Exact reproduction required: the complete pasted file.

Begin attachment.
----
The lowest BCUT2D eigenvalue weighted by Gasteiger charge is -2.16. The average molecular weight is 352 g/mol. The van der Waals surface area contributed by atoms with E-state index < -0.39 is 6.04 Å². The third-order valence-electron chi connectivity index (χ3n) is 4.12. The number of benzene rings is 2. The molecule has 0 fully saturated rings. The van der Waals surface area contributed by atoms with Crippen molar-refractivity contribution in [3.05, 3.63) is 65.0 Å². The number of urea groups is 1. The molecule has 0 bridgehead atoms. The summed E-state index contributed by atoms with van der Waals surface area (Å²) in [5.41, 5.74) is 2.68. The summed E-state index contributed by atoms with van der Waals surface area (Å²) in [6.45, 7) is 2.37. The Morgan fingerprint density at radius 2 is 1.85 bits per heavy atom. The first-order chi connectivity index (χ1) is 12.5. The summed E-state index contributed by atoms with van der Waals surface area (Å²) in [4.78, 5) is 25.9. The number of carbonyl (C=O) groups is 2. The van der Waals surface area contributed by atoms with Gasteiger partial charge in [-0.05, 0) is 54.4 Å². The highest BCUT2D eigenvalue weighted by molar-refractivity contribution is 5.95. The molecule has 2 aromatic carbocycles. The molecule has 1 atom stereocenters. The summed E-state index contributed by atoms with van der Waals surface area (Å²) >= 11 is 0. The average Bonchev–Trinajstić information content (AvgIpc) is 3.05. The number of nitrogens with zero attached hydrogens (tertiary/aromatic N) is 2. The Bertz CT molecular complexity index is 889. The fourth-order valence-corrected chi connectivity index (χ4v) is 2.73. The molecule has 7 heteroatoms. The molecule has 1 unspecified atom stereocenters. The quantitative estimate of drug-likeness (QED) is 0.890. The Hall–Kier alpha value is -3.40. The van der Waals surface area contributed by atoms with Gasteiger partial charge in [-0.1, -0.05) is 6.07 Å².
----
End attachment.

The lowest BCUT2D eigenvalue weighted by Gasteiger charge is -2.16. The average molecular weight is 352 g/mol. The van der Waals surface area contributed by atoms with E-state index < -0.39 is 6.04 Å². The third-order valence-electron chi connectivity index (χ3n) is 4.12. The number of benzene rings is 2. The molecule has 0 fully saturated rings. The van der Waals surface area contributed by atoms with Crippen molar-refractivity contribution in [3.05, 3.63) is 65.0 Å². The number of urea groups is 1. The molecule has 0 bridgehead atoms. The summed E-state index contributed by atoms with van der Waals surface area (Å²) in [5.41, 5.74) is 2.68. The summed E-state index contributed by atoms with van der Waals surface area (Å²) in [6.45, 7) is 2.37. The Morgan fingerprint density at radius 2 is 1.85 bits per heavy atom. The first-order chi connectivity index (χ1) is 12.5. The summed E-state index contributed by atoms with van der Waals surface area (Å²) in [4.78, 5) is 25.9. The number of carbonyl (C=O) groups is 2. The van der Waals surface area contributed by atoms with Gasteiger partial charge in [-0.05, 0) is 54.4 Å². The highest BCUT2D eigenvalue weighted by molar-refractivity contribution is 5.95. The molecule has 2 aromatic carbocycles. The molecule has 1 atom stereocenters. The summed E-state index contributed by atoms with van der Waals surface area (Å²) >= 11 is 0. The average Bonchev–Trinajstić information content (AvgIpc) is 3.05. The number of nitrogens with zero attached hydrogens (tertiary/aromatic N) is 2. The Bertz CT molecular complexity index is 889. The fourth-order valence-corrected chi connectivity index (χ4v) is 2.73. The molecule has 7 heteroatoms. The molecule has 1 unspecified atom stereocenters. The quantitative estimate of drug-likeness (QED) is 0.890. The Hall–Kier alpha value is -3.40. The van der Waals surface area contributed by atoms with Gasteiger partial charge in [-0.1, -0.05) is 6.07 Å².